Verses 4 through 13 discipline is mentioned. Discipline is not punishment. Today we might call it training. A successful football or basketball team must train for the sport and have the discipline to wait for the snap to be made or to control temper so as not to get a penalty. As a long-distance runner I trained long and hard covering many miles a day. At first a coach watched to make sure I didn't cut the course, but when I went to high school the coach told us what he wanted, and we went out on our own. If I cut the course the only one, I was harming was myself. 

When I attended a Baptist college there were lots of rules and regulations with varying penalties up to and including expulsion. When I graduated and went to Seminary. There were no rules like that. As I was told, "If you need rules, you need to rethink why you're here." 

Verses 14-17 advises believers to, "pursue peace with all men and the sanctification without no one will see the Lord."

Stop and think about this for a spell. Where is the peace when Christian's demand laws making it a crime for a woman to control her own body?

Are they pursuing peace when they pass laws making it a crime to love and marry someone of a different religion, color, lifestyle or mode of dress? Where is the Lord in that? Is this what Judaizers consider to be sanctification?

Vs 15 "See to it that no one comes short of the grace of God; that no root of bitterness springing up causes trouble, and by it many be defiled."

If a church will not allow someone to worship with them because of the alternate lifestyle or color or culture or any other condition imaginable where is the "grace of God?"

Vs 16 "that there be no immoral or godless person like Esau, who sold his birthright for a single meal."

Have the Judaizers sold their birthright for claiming an immoral, godless person to be God's chosen? Voting for him for president. Leaders gathering around him in the Oval Office anointing him with oil, and even forming a mob to attack the Capital building and wanted to hang the Vice President?

Sainai versus Zion

It is here from verse 18-24, that it is plain the difference between Aaron and Melchizedek, Moses and Jesus, Believers and Judaizers.

18. "For you have not come to a mountain that may be touched (physical mountain) and to a blazing fire, and to darkness and gloom and whirlwind... 21. And so terrible was the sight, that Moses said, "I AM FULL OF FEAR AND TREMBLING."

22. "But you have come to Mount Zion (spiritual mountain) and to the city of the living God, the heavenly Jerusalem, and to myriads of angels. 23. to the general assembly and the church of the first-born who are enrolled in heaven, and to God, the Judge of all, and to the spirits or righteous men made perfect."

This is the new covenant. We live under grace. We live with the Holy Spirit to guide us. We worship a risen savior sitting at the right hand of God and there is a great cloud of witnesses with him watching down on us. Many of them our loved ones.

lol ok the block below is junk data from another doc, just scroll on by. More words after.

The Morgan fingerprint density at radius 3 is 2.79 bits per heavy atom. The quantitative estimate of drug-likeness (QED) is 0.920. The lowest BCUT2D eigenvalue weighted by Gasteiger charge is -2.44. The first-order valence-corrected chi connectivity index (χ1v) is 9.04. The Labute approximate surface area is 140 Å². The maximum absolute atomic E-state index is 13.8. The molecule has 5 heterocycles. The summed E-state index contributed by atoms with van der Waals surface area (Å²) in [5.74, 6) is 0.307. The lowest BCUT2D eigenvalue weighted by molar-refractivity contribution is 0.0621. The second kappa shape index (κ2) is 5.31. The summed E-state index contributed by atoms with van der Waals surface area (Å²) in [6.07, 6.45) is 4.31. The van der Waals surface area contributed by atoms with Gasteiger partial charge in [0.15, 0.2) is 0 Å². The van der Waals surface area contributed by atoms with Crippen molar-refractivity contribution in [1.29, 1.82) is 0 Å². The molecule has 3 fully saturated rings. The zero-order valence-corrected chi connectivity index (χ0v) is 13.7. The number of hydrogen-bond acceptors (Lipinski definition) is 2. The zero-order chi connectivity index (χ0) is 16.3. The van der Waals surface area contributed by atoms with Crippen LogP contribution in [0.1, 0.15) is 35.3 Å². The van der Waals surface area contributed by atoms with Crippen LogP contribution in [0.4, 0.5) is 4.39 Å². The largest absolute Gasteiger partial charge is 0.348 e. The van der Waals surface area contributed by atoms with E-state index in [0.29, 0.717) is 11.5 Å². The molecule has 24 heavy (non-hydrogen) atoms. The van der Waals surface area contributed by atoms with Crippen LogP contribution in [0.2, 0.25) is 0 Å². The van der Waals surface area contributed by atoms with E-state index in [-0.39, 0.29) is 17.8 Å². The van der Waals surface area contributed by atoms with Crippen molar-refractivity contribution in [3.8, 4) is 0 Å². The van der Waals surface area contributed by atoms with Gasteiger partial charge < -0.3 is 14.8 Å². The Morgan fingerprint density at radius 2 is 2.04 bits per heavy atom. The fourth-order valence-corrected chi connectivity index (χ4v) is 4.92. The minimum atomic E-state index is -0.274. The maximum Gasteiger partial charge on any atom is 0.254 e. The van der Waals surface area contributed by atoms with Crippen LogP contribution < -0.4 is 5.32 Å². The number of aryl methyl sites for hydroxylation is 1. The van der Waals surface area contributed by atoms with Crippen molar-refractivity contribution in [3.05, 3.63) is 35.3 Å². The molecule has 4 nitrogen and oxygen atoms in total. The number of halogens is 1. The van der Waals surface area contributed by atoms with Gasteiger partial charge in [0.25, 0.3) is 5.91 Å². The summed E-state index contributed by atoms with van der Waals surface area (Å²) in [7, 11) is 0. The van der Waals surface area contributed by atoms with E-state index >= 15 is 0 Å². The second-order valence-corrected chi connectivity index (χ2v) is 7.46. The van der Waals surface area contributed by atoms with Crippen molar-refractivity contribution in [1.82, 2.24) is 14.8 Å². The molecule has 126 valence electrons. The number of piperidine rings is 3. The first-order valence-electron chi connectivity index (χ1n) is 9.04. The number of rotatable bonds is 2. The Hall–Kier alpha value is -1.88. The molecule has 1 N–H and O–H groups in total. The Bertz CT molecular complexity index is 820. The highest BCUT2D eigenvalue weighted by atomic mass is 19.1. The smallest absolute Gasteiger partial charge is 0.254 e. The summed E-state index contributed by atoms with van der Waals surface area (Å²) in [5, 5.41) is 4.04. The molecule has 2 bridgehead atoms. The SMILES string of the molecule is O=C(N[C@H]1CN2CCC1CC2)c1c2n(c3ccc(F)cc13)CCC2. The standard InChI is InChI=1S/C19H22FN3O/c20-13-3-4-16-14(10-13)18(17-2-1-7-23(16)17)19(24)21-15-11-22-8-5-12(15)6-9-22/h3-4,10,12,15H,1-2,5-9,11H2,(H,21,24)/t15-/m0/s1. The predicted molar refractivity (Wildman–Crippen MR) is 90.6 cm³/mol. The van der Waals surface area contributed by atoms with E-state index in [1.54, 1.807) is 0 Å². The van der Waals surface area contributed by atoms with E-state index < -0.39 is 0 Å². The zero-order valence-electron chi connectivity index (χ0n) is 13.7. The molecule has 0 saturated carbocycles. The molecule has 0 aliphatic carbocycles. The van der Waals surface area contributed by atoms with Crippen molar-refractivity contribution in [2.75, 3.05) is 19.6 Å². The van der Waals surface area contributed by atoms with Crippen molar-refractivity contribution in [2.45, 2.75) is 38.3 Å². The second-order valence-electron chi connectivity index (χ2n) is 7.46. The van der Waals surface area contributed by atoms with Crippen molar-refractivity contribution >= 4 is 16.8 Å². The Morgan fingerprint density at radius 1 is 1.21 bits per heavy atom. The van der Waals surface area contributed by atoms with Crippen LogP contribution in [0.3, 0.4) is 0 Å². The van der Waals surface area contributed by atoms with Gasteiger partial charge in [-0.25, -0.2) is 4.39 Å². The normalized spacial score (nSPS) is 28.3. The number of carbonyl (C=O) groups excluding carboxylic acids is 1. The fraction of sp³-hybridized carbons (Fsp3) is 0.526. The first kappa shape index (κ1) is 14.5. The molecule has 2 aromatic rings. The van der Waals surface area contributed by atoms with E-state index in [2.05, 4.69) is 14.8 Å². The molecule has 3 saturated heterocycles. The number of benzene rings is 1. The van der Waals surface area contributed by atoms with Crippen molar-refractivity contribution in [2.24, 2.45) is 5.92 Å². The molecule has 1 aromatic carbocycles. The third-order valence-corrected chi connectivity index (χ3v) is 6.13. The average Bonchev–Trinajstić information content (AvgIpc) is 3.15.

The Judaizers still worship the God of Sainai. They think serving God is to make everyone their servant living according to their laws and claiming it in the name of the Lord. The God of Sainai is a God of fear and not understanding how He changed. 

They are waiting for a King who has already come.

For a kingdom they are already in.

To become what they already are. 

For and age that has already come.

For victory that's already won.

The God of Zion is a God of love. The commandment of Jesus was to Love God, Love your neighbor as yourself. 

     

 





 

Monday, November 20, 2023

The Book of Romans and Hebrews

 

The Books of Romans and Hebrews

Introduction

Patrick Prescott

 

I’m a retired history/English public middle school and high school teacher. I’m not a biblical scholar. I was a lifelong Baptist, growing up in the church and have studied the Bible in Sunday School from childhood up today where I still attend a bible study class and teach one on Tuesdays. Only now in a Methodist church.

 Having lived through the takeover of the Southern Baptist Convention by the moral mafia that the SBC left me not me them. Their trying to control all believers into hating all who are different and the strict conformity of the Ten Commandments and other Levitical laws, cherry picked while discarding others that has destroyed the message of loving thy neighbor into hating the neighbor who is different.

The Methodist church I attend is an affirming church, we practice inclusion. On the wall of the sanctuary is a large rainbow. We allow worship to all regardless of race, creed, culture, or lifestyle. We have a float for the Gay Pride parade every year and a booth at the pavilion. We actively reach out in love to our neighbors.  The former pastor who began the church as inclusion has a brother who is living with a man. Our current woman pastor has a sister living with a woman. Many in the congregation have loved ones who live an alternate lifestyle and sill love them and affirm them as human beings.

For the past few years, the United Methodists have been splitting over this issue of affirming and inclusion. It seems a number of bishops are women and now openly in same sex relationships.